Running down the notable issues in our system: Ravenstahl supporters are more concerned about health care, crime and violence, and bullying in schools. Peduto supporters are more concerned about government spending, water/air quality, and income inequality Undecided voters are more concerned about income inequality, public education, health care, government spending, and high taxes.
When looking at the economy, as expected, those with the most optimistic view support the incumbent. Peduto has 15% greater support among people who expect a worsening job market in the next 6 months and 2X higher support among people who view the current local economy as “Poor.” Those who view the economy as strong support Ravenstahl by more then 2 to 1, while those view it as average are 20% more likely to support the current Mayor.
Next we looked at the type of media consumed by supporters of the two candidates. For example, people who watch KDKA morning news are 20% more likely to support Peduto. Ravenstahl leads handily among those who watch WTAE (60% more) or WPXI (73%) for their morning news. People who don’t watch morning local news are twice as likely to support Peduto. If they’re looking to buy TV time in the morning, they should buy on WPXI where we saw the largest percentage of undecided voters.
When asked about where they get the majority of their news, voters who choose print newspapers (especially the Post-Gazette) are 2.3 times more likely to support Peduto. People who get the majority of their news from TV or Radio are 60% more likely to support Ravenstahl. People who prefer the Internet for their news are 30% more likely to support Peduto but also 2X more likely to be Undecided.
Among local radio stations, Ravenstahl leads by 40% among those who list KDKA 1020 as their favorite and also leads among listeners of WLTJ, WWSW (94.5FM), and huge among the country listeners of WDSY. People who prefer WDVE, Bob FM, and WPGB are more likely to vote for Peduto. Also, people who listen to NO local radio are 4X more likely to support Peduto.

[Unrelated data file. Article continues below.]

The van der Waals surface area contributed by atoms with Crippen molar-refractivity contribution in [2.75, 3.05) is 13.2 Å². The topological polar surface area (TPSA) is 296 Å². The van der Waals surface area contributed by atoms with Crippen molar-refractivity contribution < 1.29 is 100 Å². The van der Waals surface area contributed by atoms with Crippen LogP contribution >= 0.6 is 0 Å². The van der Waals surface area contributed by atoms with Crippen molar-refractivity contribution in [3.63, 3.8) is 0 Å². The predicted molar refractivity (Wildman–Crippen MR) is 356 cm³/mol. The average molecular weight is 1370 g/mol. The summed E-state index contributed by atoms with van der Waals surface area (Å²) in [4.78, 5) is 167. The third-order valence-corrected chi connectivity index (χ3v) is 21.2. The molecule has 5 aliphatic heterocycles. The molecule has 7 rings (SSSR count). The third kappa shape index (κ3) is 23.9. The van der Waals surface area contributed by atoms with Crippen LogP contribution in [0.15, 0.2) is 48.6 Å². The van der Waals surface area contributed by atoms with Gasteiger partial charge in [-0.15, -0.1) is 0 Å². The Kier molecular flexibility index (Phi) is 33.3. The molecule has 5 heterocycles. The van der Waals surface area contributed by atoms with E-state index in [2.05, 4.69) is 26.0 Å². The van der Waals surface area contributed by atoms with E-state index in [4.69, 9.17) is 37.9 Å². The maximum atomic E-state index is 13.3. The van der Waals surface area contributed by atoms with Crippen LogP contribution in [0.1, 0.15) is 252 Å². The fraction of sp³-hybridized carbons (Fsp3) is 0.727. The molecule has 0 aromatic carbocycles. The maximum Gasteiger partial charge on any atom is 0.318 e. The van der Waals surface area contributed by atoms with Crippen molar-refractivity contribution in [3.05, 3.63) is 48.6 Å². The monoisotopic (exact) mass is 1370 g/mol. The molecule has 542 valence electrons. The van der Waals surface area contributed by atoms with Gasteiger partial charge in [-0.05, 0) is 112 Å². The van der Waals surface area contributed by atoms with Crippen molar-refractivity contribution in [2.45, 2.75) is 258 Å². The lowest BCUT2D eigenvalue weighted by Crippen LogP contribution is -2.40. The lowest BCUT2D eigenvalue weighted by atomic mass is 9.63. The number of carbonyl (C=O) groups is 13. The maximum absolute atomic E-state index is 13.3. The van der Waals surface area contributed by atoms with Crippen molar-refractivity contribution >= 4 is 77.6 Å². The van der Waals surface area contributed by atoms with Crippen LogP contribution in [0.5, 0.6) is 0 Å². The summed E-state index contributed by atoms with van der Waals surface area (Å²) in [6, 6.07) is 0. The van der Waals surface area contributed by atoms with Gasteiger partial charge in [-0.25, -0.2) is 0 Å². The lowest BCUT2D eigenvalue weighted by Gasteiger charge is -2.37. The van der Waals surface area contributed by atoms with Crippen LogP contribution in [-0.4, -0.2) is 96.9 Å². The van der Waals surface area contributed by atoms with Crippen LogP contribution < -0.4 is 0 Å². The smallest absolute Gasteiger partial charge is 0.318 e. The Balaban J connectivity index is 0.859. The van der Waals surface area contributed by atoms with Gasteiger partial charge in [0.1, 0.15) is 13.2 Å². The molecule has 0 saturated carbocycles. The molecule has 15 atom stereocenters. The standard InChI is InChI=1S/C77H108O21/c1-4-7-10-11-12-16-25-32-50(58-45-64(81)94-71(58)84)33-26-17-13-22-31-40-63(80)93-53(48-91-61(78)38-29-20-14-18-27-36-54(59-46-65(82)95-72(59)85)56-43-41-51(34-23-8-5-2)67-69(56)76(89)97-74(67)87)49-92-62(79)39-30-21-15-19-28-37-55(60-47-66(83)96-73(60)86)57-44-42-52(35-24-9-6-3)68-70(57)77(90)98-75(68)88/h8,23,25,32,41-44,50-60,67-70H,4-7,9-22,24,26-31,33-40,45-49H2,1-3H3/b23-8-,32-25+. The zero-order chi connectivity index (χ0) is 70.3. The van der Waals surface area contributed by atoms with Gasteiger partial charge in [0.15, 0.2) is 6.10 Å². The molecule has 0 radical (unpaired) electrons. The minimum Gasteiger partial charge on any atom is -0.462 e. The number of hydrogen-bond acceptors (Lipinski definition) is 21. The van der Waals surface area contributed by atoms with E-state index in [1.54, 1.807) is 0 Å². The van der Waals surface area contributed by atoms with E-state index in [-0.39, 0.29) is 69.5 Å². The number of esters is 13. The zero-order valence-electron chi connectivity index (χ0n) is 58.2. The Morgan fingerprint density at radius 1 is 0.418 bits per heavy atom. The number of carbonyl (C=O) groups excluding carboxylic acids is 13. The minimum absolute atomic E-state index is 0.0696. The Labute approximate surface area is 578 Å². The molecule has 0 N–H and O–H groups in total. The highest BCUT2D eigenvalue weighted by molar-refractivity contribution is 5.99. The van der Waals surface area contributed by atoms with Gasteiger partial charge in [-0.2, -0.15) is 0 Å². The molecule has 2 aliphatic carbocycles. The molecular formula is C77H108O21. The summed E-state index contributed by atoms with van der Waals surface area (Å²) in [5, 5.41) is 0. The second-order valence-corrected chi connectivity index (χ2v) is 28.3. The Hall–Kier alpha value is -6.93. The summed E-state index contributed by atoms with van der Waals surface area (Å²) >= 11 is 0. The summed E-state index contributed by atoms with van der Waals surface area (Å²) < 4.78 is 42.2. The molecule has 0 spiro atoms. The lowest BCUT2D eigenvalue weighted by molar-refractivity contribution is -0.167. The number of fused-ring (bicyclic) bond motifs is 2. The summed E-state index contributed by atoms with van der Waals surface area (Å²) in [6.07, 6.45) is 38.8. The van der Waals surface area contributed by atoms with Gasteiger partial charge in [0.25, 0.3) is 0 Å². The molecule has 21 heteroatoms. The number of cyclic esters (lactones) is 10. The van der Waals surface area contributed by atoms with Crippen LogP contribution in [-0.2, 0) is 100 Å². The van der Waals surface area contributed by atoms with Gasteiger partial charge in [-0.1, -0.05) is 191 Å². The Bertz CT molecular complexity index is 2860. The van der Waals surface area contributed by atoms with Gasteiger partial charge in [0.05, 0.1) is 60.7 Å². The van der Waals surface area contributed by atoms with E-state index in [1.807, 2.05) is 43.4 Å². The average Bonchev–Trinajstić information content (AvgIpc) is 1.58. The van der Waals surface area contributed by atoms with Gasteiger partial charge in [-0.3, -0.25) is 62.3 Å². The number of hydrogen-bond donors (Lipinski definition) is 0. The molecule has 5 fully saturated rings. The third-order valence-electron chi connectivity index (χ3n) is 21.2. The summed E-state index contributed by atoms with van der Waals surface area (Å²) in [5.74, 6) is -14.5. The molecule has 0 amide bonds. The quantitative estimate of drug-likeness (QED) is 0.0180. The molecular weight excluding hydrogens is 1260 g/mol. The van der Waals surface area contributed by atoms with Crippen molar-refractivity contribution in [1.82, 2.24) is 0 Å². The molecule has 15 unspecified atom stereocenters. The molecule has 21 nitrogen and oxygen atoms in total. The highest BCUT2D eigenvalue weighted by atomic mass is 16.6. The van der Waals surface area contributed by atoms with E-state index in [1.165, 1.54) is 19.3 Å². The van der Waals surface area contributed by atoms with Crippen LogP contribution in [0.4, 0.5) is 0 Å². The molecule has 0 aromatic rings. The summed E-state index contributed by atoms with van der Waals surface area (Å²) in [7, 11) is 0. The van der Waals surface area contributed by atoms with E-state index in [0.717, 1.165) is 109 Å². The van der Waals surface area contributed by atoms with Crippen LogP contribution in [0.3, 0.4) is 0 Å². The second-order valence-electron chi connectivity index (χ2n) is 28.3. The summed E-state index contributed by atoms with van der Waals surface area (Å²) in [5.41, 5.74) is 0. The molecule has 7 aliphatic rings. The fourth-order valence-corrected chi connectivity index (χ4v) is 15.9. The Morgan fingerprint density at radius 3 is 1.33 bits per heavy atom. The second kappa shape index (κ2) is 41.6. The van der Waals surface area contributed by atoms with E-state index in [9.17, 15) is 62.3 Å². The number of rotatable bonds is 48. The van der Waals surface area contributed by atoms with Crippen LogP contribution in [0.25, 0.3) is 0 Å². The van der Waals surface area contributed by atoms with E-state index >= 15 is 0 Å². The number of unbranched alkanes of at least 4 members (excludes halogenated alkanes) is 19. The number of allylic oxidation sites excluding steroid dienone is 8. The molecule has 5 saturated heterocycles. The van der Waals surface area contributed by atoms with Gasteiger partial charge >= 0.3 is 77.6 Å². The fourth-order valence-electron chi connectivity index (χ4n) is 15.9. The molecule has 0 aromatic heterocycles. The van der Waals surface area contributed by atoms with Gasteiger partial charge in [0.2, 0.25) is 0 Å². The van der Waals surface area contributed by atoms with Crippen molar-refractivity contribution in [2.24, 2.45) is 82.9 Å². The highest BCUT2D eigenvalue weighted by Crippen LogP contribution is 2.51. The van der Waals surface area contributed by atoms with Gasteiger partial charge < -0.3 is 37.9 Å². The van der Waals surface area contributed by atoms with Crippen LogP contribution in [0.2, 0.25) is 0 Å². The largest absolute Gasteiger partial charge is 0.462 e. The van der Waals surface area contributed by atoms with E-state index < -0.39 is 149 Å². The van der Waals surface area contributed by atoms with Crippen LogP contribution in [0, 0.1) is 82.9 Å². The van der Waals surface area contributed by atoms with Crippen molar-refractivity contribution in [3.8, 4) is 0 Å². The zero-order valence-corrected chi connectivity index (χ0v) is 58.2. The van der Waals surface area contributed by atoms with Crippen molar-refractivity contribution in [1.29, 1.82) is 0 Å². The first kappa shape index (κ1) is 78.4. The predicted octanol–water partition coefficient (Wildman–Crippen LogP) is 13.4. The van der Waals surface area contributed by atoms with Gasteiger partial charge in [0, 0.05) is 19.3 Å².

Sports fans in the city are surprisingly split. The most avid Steelers fans are most likely to support Peduto, while avid Pirates fans are almost 3 times more likely to also support him. Meanwhile, the most avid Penguins fans are more than 40% more likely to support Ravenstahl.
One last point: People who regularly read entertainment/celebrity blogs like PerezHilton.com or TMZ are much more likely to support Ravenstahl. Meanwhile, people who read local Pittsburgh blogs regularly are 3X more likely to support Peduto.
Peduto clearly has the more technology-savvy support base. Smart-phone users are 30% more likely to support Peduto and he leads by more than 3X among people who use Twitter. The only parity can be found on Facebook, where support is largely split among the members and non-members of the social network.
When it comes to wireless carriers, Ravenstahl does best with those who use Verizon and Sprint, while doing way better (over 2X) among users of Cricket Wireless. Peduto leads slightly among users of AT&T and huge (almost 3X) among users of T-Mobile (an obvious proxy for age, by the way).
Speaking of phones: Landline households (roughly 70% of our sample) favor Ravenstahl. Non-landline households, on the other hand, are 67% more likely to support Peduto. Keep this in mind when you see any other polling numbers on the race in the coming months.
When asked about their favorite pets, the contrast was striking. Cat people are 20% more likely to support Ravenstahl. Dog people are 20% more likely to support Peduto.
We’ve even profiled voters based on their favorite restaurant from the Big Burrito Group. If you see a city voter at Mad Mex, they’re 42% more likely to support Ravenstahl. Peduto gets huge support from people who prefer Casbah, Soba, Umi, and Kaya. The numbers are pretty split among people who like Eleven.
Lastly, if you’re wondering where you’ll find the candidates’ donors drinking big wines and eating big steaks in the city, it’s easy. Ravenstahl supporters will be at Morton’s, Hyde Park, or Capital Grille. Peduto supporters will be at Ruth’s Chris.
That’s it for now. The data will get a lot richer as we continue tracking the race and we will look at other candidates as appropriate. Keep checking back and let us know if you have any questions.